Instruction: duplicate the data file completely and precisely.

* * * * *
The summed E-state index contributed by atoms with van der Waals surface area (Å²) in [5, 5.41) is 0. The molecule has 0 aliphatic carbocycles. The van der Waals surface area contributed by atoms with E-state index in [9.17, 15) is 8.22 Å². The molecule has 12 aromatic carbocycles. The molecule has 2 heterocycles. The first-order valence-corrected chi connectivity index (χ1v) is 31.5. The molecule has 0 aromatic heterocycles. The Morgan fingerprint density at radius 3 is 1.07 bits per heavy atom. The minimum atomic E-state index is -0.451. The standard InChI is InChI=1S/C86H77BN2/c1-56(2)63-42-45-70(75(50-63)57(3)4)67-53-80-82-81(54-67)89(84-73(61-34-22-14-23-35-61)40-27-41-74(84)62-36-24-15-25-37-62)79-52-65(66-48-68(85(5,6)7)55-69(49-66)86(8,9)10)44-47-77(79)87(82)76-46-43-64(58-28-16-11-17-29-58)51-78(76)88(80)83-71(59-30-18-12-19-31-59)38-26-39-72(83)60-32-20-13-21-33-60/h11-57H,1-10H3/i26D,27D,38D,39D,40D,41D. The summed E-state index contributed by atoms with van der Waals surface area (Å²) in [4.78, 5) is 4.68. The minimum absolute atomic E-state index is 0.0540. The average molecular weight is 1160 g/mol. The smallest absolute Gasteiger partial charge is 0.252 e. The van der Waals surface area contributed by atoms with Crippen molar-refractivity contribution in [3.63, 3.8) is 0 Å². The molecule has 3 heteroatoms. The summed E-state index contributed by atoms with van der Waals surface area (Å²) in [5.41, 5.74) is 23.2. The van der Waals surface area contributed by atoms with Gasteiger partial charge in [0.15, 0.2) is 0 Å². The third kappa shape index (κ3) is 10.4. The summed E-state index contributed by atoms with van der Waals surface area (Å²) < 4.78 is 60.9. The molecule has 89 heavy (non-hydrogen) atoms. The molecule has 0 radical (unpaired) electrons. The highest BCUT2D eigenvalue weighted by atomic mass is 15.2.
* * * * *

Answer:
The summed E-state index contributed by atoms with van der Waals surface area (Å²) in [5, 5.41) is 0. The molecule has 0 aliphatic carbocycles. The van der Waals surface area contributed by atoms with E-state index in [9.17, 15) is 8.22 Å². The molecule has 12 aromatic carbocycles. The molecule has 2 heterocycles. The first-order valence-corrected chi connectivity index (χ1v) is 31.5. The molecule has 0 aromatic heterocycles. The Morgan fingerprint density at radius 3 is 1.07 bits per heavy atom. The minimum atomic E-state index is -0.451. The standard InChI is InChI=1S/C86H77BN2/c1-56(2)63-42-45-70(75(50-63)57(3)4)67-53-80-82-81(54-67)89(84-73(61-34-22-14-23-35-61)40-27-41-74(84)62-36-24-15-25-37-62)79-52-65(66-48-68(85(5,6)7)55-69(49-66)86(8,9)10)44-47-77(79)87(82)76-46-43-64(58-28-16-11-17-29-58)51-78(76)88(80)83-71(59-30-18-12-19-31-59)38-26-39-72(83)60-32-20-13-21-33-60/h11-57H,1-10H3/i26D,27D,38D,39D,40D,41D. The summed E-state index contributed by atoms with van der Waals surface area (Å²) in [4.78, 5) is 4.68. The minimum absolute atomic E-state index is 0.0540. The average molecular weight is 1160 g/mol. The smallest absolute Gasteiger partial charge is 0.252 e. The van der Waals surface area contributed by atoms with Crippen molar-refractivity contribution in [3.63, 3.8) is 0 Å². The molecule has 3 heteroatoms. The summed E-state index contributed by atoms with van der Waals surface area (Å²) in [5.41, 5.74) is 23.2. The van der Waals surface area contributed by atoms with Gasteiger partial charge in [0.15, 0.2) is 0 Å². The third kappa shape index (κ3) is 10.4. The summed E-state index contributed by atoms with van der Waals surface area (Å²) < 4.78 is 60.9. The molecule has 89 heavy (non-hydrogen) atoms. The molecule has 0 radical (unpaired) electrons. The highest BCUT2D eigenvalue weighted by atomic mass is 15.2.